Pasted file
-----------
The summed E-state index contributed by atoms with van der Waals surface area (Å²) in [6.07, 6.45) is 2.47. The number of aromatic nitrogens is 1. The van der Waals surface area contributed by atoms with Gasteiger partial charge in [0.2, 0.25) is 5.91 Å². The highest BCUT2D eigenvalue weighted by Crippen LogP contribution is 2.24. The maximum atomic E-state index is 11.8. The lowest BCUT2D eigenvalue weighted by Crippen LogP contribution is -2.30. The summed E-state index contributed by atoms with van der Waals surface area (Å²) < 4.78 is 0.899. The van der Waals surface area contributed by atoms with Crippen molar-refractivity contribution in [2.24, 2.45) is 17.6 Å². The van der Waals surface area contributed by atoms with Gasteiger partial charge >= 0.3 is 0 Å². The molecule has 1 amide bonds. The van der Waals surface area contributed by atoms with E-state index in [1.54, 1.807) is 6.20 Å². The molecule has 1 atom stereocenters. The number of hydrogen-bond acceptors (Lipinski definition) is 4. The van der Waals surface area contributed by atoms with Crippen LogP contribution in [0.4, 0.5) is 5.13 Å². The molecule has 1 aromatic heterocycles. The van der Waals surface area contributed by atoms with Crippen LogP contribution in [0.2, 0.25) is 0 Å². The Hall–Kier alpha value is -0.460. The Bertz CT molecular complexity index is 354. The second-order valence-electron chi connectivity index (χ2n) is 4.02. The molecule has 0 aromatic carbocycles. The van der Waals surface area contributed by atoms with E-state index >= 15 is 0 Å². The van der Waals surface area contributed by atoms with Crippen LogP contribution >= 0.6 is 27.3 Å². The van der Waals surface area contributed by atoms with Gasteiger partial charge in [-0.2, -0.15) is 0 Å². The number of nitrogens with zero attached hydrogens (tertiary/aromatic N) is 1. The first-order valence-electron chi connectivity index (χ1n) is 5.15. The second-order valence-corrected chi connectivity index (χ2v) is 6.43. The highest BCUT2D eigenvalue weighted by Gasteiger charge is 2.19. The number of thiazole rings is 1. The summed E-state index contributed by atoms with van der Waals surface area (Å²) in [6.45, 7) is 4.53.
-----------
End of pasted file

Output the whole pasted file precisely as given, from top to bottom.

The summed E-state index contributed by atoms with van der Waals surface area (Å²) in [6.07, 6.45) is 2.47. The number of aromatic nitrogens is 1. The van der Waals surface area contributed by atoms with Gasteiger partial charge in [0.2, 0.25) is 5.91 Å². The highest BCUT2D eigenvalue weighted by Crippen LogP contribution is 2.24. The maximum atomic E-state index is 11.8. The lowest BCUT2D eigenvalue weighted by Crippen LogP contribution is -2.30. The summed E-state index contributed by atoms with van der Waals surface area (Å²) < 4.78 is 0.899. The van der Waals surface area contributed by atoms with Crippen molar-refractivity contribution in [2.24, 2.45) is 17.6 Å². The van der Waals surface area contributed by atoms with Gasteiger partial charge >= 0.3 is 0 Å². The molecule has 1 amide bonds. The van der Waals surface area contributed by atoms with E-state index in [1.54, 1.807) is 6.20 Å². The molecule has 1 atom stereocenters. The number of hydrogen-bond acceptors (Lipinski definition) is 4. The van der Waals surface area contributed by atoms with Crippen LogP contribution in [0.4, 0.5) is 5.13 Å². The molecule has 1 aromatic heterocycles. The van der Waals surface area contributed by atoms with Crippen LogP contribution in [0.2, 0.25) is 0 Å². The Hall–Kier alpha value is -0.460. The Bertz CT molecular complexity index is 354. The second-order valence-electron chi connectivity index (χ2n) is 4.02. The molecule has 0 aromatic carbocycles. The van der Waals surface area contributed by atoms with E-state index >= 15 is 0 Å². The van der Waals surface area contributed by atoms with Crippen LogP contribution >= 0.6 is 27.3 Å². The van der Waals surface area contributed by atoms with Gasteiger partial charge in [-0.2, -0.15) is 0 Å². The number of nitrogens with zero attached hydrogens (tertiary/aromatic N) is 1. The first-order valence-electron chi connectivity index (χ1n) is 5.15. The second-order valence-corrected chi connectivity index (χ2v) is 6.43. The highest BCUT2D eigenvalue weighted by Gasteiger charge is 2.19. The number of thiazole rings is 1. The summed E-state index contributed by atoms with van der Waals surface area (Å²) in [6.45, 7) is 4.53.